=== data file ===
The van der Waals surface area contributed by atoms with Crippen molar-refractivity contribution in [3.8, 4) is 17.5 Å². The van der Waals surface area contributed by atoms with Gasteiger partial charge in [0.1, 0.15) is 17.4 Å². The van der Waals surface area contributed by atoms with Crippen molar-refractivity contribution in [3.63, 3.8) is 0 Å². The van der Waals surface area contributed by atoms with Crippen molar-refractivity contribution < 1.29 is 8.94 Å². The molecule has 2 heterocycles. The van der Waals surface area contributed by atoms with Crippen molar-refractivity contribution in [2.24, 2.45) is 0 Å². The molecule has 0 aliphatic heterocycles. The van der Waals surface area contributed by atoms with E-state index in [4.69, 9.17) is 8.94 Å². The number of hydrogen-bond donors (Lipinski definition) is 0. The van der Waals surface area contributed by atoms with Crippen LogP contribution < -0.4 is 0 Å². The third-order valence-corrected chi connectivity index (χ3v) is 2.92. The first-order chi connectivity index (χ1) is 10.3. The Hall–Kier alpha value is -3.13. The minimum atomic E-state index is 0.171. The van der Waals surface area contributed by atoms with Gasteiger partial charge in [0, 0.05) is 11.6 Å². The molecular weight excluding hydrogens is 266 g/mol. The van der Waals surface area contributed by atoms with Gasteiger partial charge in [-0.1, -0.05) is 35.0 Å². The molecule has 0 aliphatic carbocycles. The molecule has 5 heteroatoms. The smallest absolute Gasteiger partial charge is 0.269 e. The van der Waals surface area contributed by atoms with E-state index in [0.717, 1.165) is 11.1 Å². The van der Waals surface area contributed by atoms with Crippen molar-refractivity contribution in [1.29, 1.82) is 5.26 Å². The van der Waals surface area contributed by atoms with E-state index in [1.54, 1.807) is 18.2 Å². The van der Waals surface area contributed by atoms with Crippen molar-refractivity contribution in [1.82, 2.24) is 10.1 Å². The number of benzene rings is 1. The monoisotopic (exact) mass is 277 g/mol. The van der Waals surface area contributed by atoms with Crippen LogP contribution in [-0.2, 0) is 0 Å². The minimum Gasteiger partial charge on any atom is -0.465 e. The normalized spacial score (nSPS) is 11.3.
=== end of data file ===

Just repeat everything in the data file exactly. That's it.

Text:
The van der Waals surface area contributed by atoms with Crippen molar-refractivity contribution in [3.8, 4) is 17.5 Å². The van der Waals surface area contributed by atoms with Gasteiger partial charge in [0.1, 0.15) is 17.4 Å². The van der Waals surface area contributed by atoms with Crippen molar-refractivity contribution in [3.63, 3.8) is 0 Å². The van der Waals surface area contributed by atoms with Crippen molar-refractivity contribution < 1.29 is 8.94 Å². The molecule has 2 heterocycles. The van der Waals surface area contributed by atoms with Crippen molar-refractivity contribution in [2.24, 2.45) is 0 Å². The molecule has 0 aliphatic heterocycles. The van der Waals surface area contributed by atoms with E-state index in [4.69, 9.17) is 8.94 Å². The number of hydrogen-bond donors (Lipinski definition) is 0. The van der Waals surface area contributed by atoms with Crippen LogP contribution < -0.4 is 0 Å². The third-order valence-corrected chi connectivity index (χ3v) is 2.92. The first-order chi connectivity index (χ1) is 10.3. The Hall–Kier alpha value is -3.13. The minimum atomic E-state index is 0.171. The van der Waals surface area contributed by atoms with Gasteiger partial charge in [0, 0.05) is 11.6 Å². The molecular weight excluding hydrogens is 266 g/mol. The van der Waals surface area contributed by atoms with Gasteiger partial charge in [-0.1, -0.05) is 35.0 Å². The molecule has 0 aliphatic carbocycles. The molecule has 5 heteroatoms. The smallest absolute Gasteiger partial charge is 0.269 e. The van der Waals surface area contributed by atoms with E-state index in [0.717, 1.165) is 11.1 Å². The van der Waals surface area contributed by atoms with Crippen molar-refractivity contribution in [1.29, 1.82) is 5.26 Å². The van der Waals surface area contributed by atoms with E-state index in [1.54, 1.807) is 18.2 Å². The van der Waals surface area contributed by atoms with Crippen molar-refractivity contribution in [1.82, 2.24) is 10.1 Å². The number of benzene rings is 1. The monoisotopic (exact) mass is 277 g/mol. The van der Waals surface area contributed by atoms with Crippen LogP contribution in [-0.2, 0) is 0 Å². The minimum Gasteiger partial charge on any atom is -0.465 e. The normalized spacial score (nSPS) is 11.3.